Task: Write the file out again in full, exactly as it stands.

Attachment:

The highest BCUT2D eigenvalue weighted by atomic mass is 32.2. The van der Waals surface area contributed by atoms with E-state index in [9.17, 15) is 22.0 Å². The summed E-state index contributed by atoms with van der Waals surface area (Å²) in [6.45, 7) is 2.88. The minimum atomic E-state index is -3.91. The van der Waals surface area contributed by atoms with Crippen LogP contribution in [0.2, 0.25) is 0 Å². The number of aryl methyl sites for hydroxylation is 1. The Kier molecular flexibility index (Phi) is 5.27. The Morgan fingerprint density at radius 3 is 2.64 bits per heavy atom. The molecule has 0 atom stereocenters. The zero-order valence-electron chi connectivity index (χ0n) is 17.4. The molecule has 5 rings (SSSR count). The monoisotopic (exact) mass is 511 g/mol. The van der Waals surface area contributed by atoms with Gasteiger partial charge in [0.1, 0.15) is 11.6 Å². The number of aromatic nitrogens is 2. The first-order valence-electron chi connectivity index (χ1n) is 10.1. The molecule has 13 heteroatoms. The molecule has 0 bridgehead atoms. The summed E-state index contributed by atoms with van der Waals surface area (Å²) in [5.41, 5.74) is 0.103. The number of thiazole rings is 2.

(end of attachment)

The highest BCUT2D eigenvalue weighted by atomic mass is 32.2. The van der Waals surface area contributed by atoms with E-state index in [9.17, 15) is 22.0 Å². The summed E-state index contributed by atoms with van der Waals surface area (Å²) in [6.45, 7) is 2.88. The minimum atomic E-state index is -3.91. The van der Waals surface area contributed by atoms with Crippen LogP contribution in [0.2, 0.25) is 0 Å². The number of aryl methyl sites for hydroxylation is 1. The Kier molecular flexibility index (Phi) is 5.27. The Morgan fingerprint density at radius 3 is 2.64 bits per heavy atom. The molecule has 0 atom stereocenters. The zero-order valence-electron chi connectivity index (χ0n) is 17.4. The molecule has 5 rings (SSSR count). The monoisotopic (exact) mass is 511 g/mol. The van der Waals surface area contributed by atoms with Gasteiger partial charge in [0.1, 0.15) is 11.6 Å². The number of aromatic nitrogens is 2. The first-order valence-electron chi connectivity index (χ1n) is 10.1. The molecule has 13 heteroatoms. The molecule has 0 bridgehead atoms. The summed E-state index contributed by atoms with van der Waals surface area (Å²) in [5.41, 5.74) is 0.103. The number of thiazole rings is 2.